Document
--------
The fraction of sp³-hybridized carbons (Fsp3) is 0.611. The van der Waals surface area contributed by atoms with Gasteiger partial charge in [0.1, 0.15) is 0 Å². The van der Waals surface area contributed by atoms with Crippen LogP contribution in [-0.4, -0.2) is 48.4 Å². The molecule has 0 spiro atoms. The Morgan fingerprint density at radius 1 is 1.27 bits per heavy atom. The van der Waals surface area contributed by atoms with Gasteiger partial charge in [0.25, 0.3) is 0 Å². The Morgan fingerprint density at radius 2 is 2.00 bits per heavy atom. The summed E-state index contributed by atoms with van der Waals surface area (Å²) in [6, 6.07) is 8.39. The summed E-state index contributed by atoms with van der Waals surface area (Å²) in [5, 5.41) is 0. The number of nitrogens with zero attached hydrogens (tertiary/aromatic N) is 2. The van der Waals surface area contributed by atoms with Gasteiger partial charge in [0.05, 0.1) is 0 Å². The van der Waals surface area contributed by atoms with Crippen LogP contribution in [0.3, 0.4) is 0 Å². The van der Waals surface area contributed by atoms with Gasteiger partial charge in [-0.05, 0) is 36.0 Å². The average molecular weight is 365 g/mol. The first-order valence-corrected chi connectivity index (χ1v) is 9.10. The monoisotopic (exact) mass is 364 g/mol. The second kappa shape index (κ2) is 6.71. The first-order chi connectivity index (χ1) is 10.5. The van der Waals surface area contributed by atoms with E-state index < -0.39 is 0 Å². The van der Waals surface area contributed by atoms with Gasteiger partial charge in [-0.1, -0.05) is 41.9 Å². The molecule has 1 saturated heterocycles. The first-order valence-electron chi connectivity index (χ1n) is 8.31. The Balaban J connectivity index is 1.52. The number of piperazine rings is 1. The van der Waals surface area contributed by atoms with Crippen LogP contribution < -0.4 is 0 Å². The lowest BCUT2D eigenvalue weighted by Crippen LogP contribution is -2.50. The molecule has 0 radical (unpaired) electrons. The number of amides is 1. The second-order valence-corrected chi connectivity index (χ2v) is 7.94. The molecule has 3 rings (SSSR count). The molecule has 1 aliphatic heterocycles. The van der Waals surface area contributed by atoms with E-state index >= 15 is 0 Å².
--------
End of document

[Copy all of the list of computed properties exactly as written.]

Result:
The fraction of sp³-hybridized carbons (Fsp3) is 0.611. The van der Waals surface area contributed by atoms with Gasteiger partial charge in [0.1, 0.15) is 0 Å². The van der Waals surface area contributed by atoms with Crippen LogP contribution in [-0.4, -0.2) is 48.4 Å². The molecule has 0 spiro atoms. The Morgan fingerprint density at radius 1 is 1.27 bits per heavy atom. The van der Waals surface area contributed by atoms with Gasteiger partial charge in [0.25, 0.3) is 0 Å². The Morgan fingerprint density at radius 2 is 2.00 bits per heavy atom. The summed E-state index contributed by atoms with van der Waals surface area (Å²) in [6, 6.07) is 8.39. The summed E-state index contributed by atoms with van der Waals surface area (Å²) in [5, 5.41) is 0. The number of nitrogens with zero attached hydrogens (tertiary/aromatic N) is 2. The van der Waals surface area contributed by atoms with Gasteiger partial charge in [0.05, 0.1) is 0 Å². The van der Waals surface area contributed by atoms with Crippen LogP contribution in [0.3, 0.4) is 0 Å². The van der Waals surface area contributed by atoms with Gasteiger partial charge in [-0.05, 0) is 36.0 Å². The average molecular weight is 365 g/mol. The first-order valence-corrected chi connectivity index (χ1v) is 9.10. The monoisotopic (exact) mass is 364 g/mol. The second kappa shape index (κ2) is 6.71. The first-order chi connectivity index (χ1) is 10.5. The van der Waals surface area contributed by atoms with E-state index < -0.39 is 0 Å². The van der Waals surface area contributed by atoms with Gasteiger partial charge in [-0.1, -0.05) is 41.9 Å². The molecule has 1 saturated heterocycles. The first-order valence-electron chi connectivity index (χ1n) is 8.31. The Balaban J connectivity index is 1.52. The number of piperazine rings is 1. The van der Waals surface area contributed by atoms with Crippen LogP contribution < -0.4 is 0 Å². The lowest BCUT2D eigenvalue weighted by Crippen LogP contribution is -2.50. The molecule has 0 radical (unpaired) electrons. The number of amides is 1. The second-order valence-corrected chi connectivity index (χ2v) is 7.94. The molecule has 3 rings (SSSR count). The molecule has 1 aliphatic heterocycles. The van der Waals surface area contributed by atoms with E-state index >= 15 is 0 Å².